APQC asked educators about things educational organizations overlook when trying to improve processes, struggles that made process improvement vital to their district, and the biggest benefits of improved processes . These experts will be speaking at APQC’s Process & Performance Management Conference October 3-4 in the Aligning Improvement to District Goals breakout session track.
- Karen Cheser – Superintendent of Ft. Thomas Independent Schools (KY). Karen has been instrumental in bringing efficiency and innovation to Northern KY/ Cincinnati through such projects as the NKY MakerSpace, Ignite Institute, Launch, and the NKY Entrepreneurship Council.
- Deborah A. Posner - Executive director, strategic initiative management. Dr. Posner facilitates strategic planning, performance management, and process improvement for the 6th largest school district in the US.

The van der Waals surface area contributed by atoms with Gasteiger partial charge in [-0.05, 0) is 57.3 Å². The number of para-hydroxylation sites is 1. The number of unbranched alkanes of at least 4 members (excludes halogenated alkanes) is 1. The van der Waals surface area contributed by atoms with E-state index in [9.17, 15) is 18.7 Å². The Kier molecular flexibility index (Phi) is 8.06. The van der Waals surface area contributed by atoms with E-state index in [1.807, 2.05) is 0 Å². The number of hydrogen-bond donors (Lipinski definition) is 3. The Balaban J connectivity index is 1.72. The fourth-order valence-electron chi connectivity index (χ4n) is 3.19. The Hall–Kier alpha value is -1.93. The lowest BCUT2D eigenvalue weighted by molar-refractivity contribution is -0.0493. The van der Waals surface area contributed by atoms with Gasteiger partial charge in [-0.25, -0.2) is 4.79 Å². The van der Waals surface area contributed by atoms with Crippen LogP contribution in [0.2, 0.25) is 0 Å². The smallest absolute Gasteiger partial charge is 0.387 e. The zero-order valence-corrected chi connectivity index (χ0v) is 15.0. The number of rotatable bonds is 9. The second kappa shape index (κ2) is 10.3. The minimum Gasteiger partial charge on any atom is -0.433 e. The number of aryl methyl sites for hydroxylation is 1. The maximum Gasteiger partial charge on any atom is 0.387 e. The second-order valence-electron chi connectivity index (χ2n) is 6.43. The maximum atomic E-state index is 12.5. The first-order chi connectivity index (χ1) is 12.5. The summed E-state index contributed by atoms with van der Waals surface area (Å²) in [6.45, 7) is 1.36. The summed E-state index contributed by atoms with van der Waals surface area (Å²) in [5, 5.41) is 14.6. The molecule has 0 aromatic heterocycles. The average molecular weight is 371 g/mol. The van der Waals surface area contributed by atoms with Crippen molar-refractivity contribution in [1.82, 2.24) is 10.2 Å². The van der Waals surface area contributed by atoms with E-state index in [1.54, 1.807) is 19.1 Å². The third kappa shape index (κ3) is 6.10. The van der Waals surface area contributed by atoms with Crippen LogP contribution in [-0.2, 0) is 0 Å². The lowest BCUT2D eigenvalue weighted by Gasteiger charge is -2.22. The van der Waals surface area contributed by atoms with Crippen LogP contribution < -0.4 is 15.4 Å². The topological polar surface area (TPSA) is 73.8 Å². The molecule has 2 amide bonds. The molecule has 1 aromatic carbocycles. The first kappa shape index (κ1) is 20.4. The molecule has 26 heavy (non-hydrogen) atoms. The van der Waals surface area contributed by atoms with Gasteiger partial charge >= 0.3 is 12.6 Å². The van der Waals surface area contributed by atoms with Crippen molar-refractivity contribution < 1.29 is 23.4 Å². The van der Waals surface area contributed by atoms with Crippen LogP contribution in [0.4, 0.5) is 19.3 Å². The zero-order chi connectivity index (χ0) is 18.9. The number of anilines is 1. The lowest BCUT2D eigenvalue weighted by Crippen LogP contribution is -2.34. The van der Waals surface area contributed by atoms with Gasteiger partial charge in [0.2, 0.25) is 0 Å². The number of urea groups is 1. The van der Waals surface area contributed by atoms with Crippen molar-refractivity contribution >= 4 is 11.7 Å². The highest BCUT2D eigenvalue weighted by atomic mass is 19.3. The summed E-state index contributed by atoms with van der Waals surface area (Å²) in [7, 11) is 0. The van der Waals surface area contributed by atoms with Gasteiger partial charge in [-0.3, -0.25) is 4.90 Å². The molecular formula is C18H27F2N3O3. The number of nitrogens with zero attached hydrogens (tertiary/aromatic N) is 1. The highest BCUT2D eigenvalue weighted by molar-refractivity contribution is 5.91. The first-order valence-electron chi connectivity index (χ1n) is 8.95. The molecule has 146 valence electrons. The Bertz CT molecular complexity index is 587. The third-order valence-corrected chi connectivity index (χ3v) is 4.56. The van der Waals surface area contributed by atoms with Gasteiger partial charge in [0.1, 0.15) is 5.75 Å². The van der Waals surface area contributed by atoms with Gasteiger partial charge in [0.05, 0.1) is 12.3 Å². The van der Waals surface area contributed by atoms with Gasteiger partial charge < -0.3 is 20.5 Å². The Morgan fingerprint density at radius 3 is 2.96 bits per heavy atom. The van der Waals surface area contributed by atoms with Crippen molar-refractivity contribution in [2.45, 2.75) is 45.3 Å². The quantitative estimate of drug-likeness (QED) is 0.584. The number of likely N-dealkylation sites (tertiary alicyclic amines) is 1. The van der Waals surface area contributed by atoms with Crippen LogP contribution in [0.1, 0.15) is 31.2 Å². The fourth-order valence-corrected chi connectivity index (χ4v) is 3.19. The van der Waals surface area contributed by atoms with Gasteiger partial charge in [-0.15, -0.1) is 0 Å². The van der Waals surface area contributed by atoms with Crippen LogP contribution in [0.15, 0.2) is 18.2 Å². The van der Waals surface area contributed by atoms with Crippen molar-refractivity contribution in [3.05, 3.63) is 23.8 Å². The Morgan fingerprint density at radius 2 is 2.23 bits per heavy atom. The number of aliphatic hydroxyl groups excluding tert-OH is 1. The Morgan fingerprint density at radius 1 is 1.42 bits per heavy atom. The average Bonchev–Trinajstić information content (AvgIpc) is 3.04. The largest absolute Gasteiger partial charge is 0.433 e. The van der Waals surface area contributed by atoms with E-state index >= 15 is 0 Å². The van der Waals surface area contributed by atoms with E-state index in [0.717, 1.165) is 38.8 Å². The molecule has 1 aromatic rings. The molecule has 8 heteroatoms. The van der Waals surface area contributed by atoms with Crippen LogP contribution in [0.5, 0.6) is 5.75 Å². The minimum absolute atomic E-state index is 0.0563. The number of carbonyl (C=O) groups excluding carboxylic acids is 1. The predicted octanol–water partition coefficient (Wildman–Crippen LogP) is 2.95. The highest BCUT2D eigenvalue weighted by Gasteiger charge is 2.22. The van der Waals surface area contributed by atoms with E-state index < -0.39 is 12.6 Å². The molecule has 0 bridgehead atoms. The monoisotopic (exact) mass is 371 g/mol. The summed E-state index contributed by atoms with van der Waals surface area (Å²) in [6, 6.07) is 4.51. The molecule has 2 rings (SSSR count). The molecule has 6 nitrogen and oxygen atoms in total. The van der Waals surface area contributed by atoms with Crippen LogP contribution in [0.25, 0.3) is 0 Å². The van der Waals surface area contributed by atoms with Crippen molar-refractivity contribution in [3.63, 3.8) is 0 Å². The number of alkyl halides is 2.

- Susan Allred – Has worked as an educator in NC, SC and KY. Susan's focus in retirement and for the last 20 years has been continuous process improvement—including the capture of stories and examples to share and guide others in use of quality tools.
What is something education organizations consistently overlook when attempting to improve processes?
- Karen Cheser: It has been my experience that education organizations don’t typically take a process improvement stance when making ’changes or solving problems. Unfortunately, education organizations notice an outcome that we don’t like and then immediately address factors that may or may not lead directly to a new desired outcome. This means the organizations may be addressing something that is not the root cause, which many times leads to unintended consequences, or at least doesn’t solve the problem. Education organizatons also struggle with controlling processes. So, they may spend time bringing a team together and addressing the process, finding the root issue, documenting the process, disseminating it and then don’t follow through with ongoing monitoring and follow up. Consequently the process becomes “watered down”, and ultimately fails.